Symix Systems, Inc., a leading mid-market enterprise applications vendor,
announced that it will seek shareholder approval at its annual meeting
on November 8, 2000 to change the name of the parent company to Frontstep,
Inc. Following approval, the company's common stock will be traded on
the NASDAQ National Market System under the symbol "FSTP."
company currently operates three primary sales and service channels and
an e-business consulting practice. The first channel, which will continue
to operate under the Symix name, offers a comprehensive business system
solution - e-business and ERP - to manufacturers through the company's
existing global direct sales force and business partners. The second channel,
which operates under the Frontstep name, markets the company's e-business
products through third-party channel partners such as consulting and services
firms, enterprise software resellers and ASPs. A third channel, also operating
under the Frontstep name, consists of a specialized staff that sells and
delivers e-business solutions to distribution companies and trading exchanges.
An e-business consulting practice - brightwhite solutions, inc. - provides
strategic e-business consulting and deployment services.
name change to Frontstep signifies our new business model, the new products
and services we offer and the new opportunities we are pursuing," said
Stephen A. Sasser, president and chief executive officer of Symix. "We
have defined and are delivering a complete suite of e-business products
and services based on a network-centric, collaborative model. We've established
new sales channels, and we're offering new methods of software delivery
and pricing for customers. We've also added new e-business consulting
and services capabilities. We remain committed to our manufacturing enterprise
customers and are excited about the new capabilities we offer them. We
will continue to extend the capabilities of their business systems to
capitalize on the new opportunities and technologies surrounding the Internet."
company claims to have already enjoyed a number of e-business successes.
It forged partnerships with e-procurement leader Commerce One and application
service provider Agilera, and delivered products based on those partnerships.
It signed on more than 10 e-business partners to resell the Frontstep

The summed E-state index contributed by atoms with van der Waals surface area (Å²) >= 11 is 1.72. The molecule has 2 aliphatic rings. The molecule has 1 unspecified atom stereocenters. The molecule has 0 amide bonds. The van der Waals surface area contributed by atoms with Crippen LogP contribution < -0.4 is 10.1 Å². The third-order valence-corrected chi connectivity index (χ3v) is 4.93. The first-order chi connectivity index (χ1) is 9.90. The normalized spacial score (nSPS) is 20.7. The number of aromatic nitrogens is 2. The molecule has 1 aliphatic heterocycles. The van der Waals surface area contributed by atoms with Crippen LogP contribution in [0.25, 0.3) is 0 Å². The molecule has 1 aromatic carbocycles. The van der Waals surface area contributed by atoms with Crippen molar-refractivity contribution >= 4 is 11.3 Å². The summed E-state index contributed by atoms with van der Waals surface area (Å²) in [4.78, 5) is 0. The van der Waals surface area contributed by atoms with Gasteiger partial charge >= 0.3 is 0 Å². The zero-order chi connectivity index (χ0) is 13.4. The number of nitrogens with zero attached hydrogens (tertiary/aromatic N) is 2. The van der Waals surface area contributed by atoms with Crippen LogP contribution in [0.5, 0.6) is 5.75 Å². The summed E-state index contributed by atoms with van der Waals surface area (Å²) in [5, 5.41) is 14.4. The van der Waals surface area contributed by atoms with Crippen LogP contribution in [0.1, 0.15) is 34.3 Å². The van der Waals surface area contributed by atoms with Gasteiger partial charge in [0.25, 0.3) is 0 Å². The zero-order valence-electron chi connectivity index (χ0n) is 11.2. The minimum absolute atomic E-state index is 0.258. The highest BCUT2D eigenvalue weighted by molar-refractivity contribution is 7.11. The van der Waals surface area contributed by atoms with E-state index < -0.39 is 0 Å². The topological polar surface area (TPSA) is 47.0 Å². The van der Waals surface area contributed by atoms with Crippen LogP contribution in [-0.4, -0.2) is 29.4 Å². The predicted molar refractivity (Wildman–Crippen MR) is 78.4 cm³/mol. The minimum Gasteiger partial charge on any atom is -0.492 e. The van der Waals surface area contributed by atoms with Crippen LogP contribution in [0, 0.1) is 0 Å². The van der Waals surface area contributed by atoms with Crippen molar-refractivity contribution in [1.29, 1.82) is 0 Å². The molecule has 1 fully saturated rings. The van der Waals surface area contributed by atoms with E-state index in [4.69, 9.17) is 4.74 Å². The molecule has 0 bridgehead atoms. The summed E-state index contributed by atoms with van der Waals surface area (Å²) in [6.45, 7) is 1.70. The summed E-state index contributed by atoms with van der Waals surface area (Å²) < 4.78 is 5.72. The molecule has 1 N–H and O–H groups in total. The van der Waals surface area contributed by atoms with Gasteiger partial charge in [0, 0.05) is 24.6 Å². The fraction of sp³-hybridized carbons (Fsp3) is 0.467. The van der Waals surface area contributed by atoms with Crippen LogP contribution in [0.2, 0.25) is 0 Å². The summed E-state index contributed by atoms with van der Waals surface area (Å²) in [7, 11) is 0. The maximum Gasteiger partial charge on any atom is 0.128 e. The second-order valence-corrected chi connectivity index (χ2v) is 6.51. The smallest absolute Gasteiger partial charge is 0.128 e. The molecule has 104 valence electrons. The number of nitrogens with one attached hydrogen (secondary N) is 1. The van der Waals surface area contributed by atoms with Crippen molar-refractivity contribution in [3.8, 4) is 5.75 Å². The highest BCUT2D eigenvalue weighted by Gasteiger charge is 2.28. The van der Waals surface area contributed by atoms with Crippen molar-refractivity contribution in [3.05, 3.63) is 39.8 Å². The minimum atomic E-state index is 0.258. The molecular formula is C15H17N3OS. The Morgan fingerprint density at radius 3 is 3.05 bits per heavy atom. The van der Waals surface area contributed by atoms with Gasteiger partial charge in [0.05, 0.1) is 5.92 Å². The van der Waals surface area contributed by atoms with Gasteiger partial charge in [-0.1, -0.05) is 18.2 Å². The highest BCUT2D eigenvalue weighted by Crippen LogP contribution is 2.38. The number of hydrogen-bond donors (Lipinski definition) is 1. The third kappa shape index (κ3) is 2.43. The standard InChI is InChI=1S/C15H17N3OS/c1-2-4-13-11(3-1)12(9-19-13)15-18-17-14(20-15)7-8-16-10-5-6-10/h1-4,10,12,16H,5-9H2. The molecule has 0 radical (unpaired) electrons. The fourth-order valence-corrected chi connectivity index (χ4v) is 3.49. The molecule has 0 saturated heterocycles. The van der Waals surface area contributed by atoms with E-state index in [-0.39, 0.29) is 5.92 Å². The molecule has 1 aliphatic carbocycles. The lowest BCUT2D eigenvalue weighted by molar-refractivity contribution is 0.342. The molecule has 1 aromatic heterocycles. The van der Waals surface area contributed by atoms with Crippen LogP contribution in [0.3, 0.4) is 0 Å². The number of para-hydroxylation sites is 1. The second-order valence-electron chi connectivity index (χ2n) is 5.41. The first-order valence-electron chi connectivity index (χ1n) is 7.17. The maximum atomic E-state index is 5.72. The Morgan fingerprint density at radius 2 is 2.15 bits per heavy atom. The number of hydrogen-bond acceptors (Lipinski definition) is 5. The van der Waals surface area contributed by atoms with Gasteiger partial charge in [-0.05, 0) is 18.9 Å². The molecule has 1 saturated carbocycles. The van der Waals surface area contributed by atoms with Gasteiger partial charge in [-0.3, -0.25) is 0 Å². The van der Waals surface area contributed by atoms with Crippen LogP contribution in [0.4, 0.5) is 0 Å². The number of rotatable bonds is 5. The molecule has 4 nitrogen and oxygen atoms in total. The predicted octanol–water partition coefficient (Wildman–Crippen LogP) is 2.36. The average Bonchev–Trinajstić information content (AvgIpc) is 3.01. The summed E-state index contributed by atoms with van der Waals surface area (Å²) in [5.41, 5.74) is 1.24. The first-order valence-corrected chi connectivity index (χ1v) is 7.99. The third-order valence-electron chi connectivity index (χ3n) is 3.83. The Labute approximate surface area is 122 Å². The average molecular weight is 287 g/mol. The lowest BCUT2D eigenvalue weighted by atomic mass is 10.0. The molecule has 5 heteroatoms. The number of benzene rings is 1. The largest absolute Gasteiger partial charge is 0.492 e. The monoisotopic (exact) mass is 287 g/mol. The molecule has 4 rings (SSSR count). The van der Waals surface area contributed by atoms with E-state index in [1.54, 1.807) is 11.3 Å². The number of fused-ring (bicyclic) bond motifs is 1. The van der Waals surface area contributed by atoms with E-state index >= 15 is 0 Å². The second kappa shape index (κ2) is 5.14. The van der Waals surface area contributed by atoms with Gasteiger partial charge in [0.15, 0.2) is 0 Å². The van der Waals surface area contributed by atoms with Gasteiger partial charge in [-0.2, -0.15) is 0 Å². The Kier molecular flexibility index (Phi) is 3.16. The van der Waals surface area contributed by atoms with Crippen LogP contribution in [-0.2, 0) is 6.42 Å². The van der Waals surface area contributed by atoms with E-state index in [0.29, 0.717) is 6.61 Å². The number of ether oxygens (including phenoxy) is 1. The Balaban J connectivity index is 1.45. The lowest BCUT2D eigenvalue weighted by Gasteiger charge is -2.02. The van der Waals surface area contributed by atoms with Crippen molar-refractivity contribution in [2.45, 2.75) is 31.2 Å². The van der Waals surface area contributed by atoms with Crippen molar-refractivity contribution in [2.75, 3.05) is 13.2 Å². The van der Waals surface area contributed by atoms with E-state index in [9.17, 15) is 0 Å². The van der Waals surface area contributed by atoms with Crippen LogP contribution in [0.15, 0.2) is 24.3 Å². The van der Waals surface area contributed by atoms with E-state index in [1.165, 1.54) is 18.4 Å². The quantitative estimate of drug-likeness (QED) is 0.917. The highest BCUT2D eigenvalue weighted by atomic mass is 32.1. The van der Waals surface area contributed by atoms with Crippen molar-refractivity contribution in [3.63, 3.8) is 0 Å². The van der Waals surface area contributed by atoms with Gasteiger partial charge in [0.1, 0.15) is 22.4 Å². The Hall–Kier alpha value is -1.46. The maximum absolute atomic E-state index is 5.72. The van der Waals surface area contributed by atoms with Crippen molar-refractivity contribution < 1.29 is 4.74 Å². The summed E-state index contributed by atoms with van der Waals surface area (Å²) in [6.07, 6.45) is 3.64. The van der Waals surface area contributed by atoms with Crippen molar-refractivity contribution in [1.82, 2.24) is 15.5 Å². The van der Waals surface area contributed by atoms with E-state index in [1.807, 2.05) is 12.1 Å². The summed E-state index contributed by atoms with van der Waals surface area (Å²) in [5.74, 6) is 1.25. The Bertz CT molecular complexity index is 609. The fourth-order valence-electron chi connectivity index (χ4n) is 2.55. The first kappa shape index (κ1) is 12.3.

E-business Suite - including resellers and implementers of competitive
ERP systems who will use Frontstep software to provide e-business solutions
for their customers. The company delivered e-business solutions or initiated
projects with more than 100 customers, including several trading exchanges
and "dot-com" companies. It also raised $13.6 million in funding for its
e?business initiatives from Morgan Stanley Dean Witter Private Equity
Group and Updata Venture Partners.
on September 7, Frontstep, Inc. and MOMENTIX, a provider of Internet technology
solutions for trade shows, announced a strategic alliance. As part of
this relationship, MOMENTIX will integrate Frontstep's eCRM technology
into its suite of Web-based trade show management solutions. The new MOMENTIX
offering will be marketed as DigitalCustomer, a Web-based customer management
system built specifically for the trade show industry. With DigitalCustomer,
trade show managers can more effectively manage a show's sales, marketing
and operational points of contact.
on August 9, Frontstep announced that Emerging Vision Inc. has chosen
Frontstep to provide supply chain and transaction processing for Emerging
Vision's trading exchange. The exchange, still under development at that
stage, is designed to facilitate business-to-business (B2B) exchange of
goods and services in the optical industry. Emerging Vision will use sales,
purchasing, and accounting software from Frontstep to process transactions
initiated on the trading exchange. Emerging Vision will also use Frontstep's
workflow automation solution to integrate these back-end functions with
front-end applications on the exchange, as well as with buyer and supplier
systems. The resulting integrated B2B information systems will provide
an effective supply-chain network for Emerging Vision's trading partners.